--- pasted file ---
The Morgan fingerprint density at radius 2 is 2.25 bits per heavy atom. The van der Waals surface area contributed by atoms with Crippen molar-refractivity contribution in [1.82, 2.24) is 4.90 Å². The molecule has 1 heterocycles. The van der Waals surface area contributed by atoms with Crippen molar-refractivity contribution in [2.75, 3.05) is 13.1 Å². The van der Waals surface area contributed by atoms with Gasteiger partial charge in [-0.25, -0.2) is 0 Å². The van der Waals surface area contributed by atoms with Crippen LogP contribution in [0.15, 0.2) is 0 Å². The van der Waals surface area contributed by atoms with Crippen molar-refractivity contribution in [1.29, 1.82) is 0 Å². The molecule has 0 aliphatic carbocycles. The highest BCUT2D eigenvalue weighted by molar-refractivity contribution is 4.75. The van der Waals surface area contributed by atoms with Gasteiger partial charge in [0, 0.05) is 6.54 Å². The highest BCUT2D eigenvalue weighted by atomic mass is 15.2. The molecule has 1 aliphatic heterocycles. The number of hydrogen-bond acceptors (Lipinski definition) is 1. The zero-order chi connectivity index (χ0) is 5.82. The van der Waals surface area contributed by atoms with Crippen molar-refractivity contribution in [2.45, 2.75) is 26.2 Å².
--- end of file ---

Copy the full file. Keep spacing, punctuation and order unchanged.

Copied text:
The Morgan fingerprint density at radius 2 is 2.25 bits per heavy atom. The van der Waals surface area contributed by atoms with Crippen molar-refractivity contribution in [1.82, 2.24) is 4.90 Å². The molecule has 1 heterocycles. The van der Waals surface area contributed by atoms with Crippen molar-refractivity contribution in [2.75, 3.05) is 13.1 Å². The van der Waals surface area contributed by atoms with Gasteiger partial charge in [-0.25, -0.2) is 0 Å². The van der Waals surface area contributed by atoms with Crippen LogP contribution in [0.15, 0.2) is 0 Å². The van der Waals surface area contributed by atoms with Crippen molar-refractivity contribution in [1.29, 1.82) is 0 Å². The molecule has 0 aliphatic carbocycles. The highest BCUT2D eigenvalue weighted by molar-refractivity contribution is 4.75. The van der Waals surface area contributed by atoms with Gasteiger partial charge in [0, 0.05) is 6.54 Å². The highest BCUT2D eigenvalue weighted by atomic mass is 15.2. The molecule has 1 aliphatic heterocycles. The number of hydrogen-bond acceptors (Lipinski definition) is 1. The zero-order chi connectivity index (χ0) is 5.82. The van der Waals surface area contributed by atoms with Crippen molar-refractivity contribution in [2.45, 2.75) is 26.2 Å².